South Asian PCA

Doing some data analysis for my data job. Looking at the data sets some interesting patterns. I will explore further time permitting, but it looks to me that the Bengalis are on the Khasi/Tibeto-Burman cline, not the Munda cline. Basically, Bangladeshis are the inverse of the Khasi people to their north. After seeing these results I read a bit more on the Khasis, and it’s fascinating to see how some of them look like my relatives in their facial features.

(the Iranians are sampled mostly from the west of the country, explaining their separation from Pakistani samples, which include Pathans)

The podcast from last fall on Indian genetics is probably worth listening to, as you’ll be hearing more about the topic shortly…

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19 Replies to “South Asian PCA”

  1. mostly true. otoh, the sample os overloaded for south asians and SNPs ascertained on europeans, so it exaggerates just a little (but yes, mostly true).

    (note that i removed african-shifted pakistanis in the QC…there were a few…this data set was not generated to blog about but it’s all public so no problem on that)

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  2. I’ve been saying for ages Razib!! My mtDNA haplogroup is M49 which seems to be specific to the Khasi from Meghalaya. I keep asking you to delve into it as your the only info bank I have; the pride of our Bengali race!!!

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  3. Thank Fuck you’re Bengali Bhai. If you were Indo/Pak, so much of Bengali genetics would be unknown. We value your work, a great asset to our culture, above even Tagore, the new ‘Bard of Bengal’. He may have taught us our culture but you have taught us our heritage!

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  4. God Dammit Damo, don’t you dare over work Razib!!! After months of begging, he’s finally going to discover the mysteries behind the illustrious M49 maternal haplogroup and its correlation to the Khasi tribe, perhaps the source of the Austro Asiatic ancestry in Bengalis. The Khasi have admixed with Tibeto Burmese groups, perhaps prior, and are now very shifted to East Asian proxies like the Han. Could it be that as Bengalis made their way to the NE frontiers of India they admixed with Austro Asiatic Khasi groups who had already mixed with Tibeto Burmese by then. This could have only happened pre Islam, right? Previous data suggests, I think via IBD tracts, that the east asian admixtures was between 1000-1500 years ago (500AD-1000AD). This would be pre islam, perhaps during the period of migration (maybe multiple waves) of Bengalis to the SouthEast of Asia, explaining the 20% or so South Asian admixture in Burmese samples and their incorporation of Buddhism.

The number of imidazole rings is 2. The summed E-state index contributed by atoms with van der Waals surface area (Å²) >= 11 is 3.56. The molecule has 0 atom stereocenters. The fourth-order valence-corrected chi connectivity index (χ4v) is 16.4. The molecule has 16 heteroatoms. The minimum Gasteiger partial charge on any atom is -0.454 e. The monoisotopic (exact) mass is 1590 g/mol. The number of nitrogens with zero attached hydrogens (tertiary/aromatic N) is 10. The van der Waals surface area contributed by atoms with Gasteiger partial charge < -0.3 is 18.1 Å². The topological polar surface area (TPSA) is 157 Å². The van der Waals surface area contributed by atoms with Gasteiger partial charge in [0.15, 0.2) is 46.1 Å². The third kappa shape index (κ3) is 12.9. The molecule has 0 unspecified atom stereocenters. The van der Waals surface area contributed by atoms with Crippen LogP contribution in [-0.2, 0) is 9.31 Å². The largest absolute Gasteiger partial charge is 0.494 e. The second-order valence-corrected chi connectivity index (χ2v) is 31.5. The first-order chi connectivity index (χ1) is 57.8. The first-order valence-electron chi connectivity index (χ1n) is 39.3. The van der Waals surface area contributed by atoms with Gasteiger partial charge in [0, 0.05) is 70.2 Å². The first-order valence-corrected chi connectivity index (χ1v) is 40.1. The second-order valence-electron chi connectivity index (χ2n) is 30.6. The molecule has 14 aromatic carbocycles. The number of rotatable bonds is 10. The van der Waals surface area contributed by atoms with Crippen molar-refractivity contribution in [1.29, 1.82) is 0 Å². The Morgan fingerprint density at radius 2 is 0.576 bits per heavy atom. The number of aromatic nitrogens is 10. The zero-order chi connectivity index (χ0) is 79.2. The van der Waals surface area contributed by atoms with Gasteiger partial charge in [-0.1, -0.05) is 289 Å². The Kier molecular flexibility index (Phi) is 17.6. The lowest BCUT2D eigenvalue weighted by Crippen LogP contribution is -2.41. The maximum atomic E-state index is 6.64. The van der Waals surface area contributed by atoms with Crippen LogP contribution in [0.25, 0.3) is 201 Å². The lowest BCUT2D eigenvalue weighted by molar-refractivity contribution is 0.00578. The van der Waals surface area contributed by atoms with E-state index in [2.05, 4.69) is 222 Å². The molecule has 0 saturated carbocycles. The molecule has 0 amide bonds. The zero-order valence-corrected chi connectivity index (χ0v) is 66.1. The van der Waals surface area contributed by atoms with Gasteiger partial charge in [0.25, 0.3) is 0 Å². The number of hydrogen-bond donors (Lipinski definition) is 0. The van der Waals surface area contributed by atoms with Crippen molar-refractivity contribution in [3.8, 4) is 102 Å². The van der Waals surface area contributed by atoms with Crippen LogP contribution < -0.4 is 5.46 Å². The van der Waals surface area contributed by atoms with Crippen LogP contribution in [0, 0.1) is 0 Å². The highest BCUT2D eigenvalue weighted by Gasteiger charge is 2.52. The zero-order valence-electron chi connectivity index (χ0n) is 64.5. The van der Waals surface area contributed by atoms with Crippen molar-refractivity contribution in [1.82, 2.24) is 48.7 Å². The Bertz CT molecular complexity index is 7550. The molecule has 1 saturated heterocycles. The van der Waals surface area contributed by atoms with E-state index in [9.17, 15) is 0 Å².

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  5. Gujus reppin that halfway point. We dem boyz in every way. That’s why got dem uniters in power and dat old school Sardar Patel and Gandhi vibe. We even got Jinnah rep dem Greens and I don’t mean det guac
    srs..not srs..but really semi srs

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      1. yeah. I still think you have my DNA sequence, from when I sent it you awhile back. I think I would essentially be in the middle of the Guju cluster.

        Patels the OG Indus People. Little steppe on average. Lot of farmer and AASI but mostly farmer. They have a wide distribution though, from what I saw on Harrapa World that translates phenotypically as well

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  6. Thanks for looking into this Razib.

    Your PCA plot essentially agrees with Chaubey’s 2010 paper on AA (figure 3) – https://academic.oup.com/mbe/article/28/2/1013/1220271#77817249 – but yours fills in the gaps with the Bengali population and where they come off the S Asian cline.

    Whilst both Khasi-Aslian and Munda are AA, the Khasi do seem to cluster with TB groups autosomally – with NE/E Asian and SE Asian components, as well as a higher proportion of O-M122 ydna as well as E Asian mtdna. As alluded to, this is probably due to local admixture with TB groups like the neighbouring Garo with whom they share matrilineality.

    This is in contrast to the Munda who are heavily AASI enriched with only SE Asian like component, as well as with indigenous subcontinental mtdna but very high prevalence of O-M95 but no O-M122.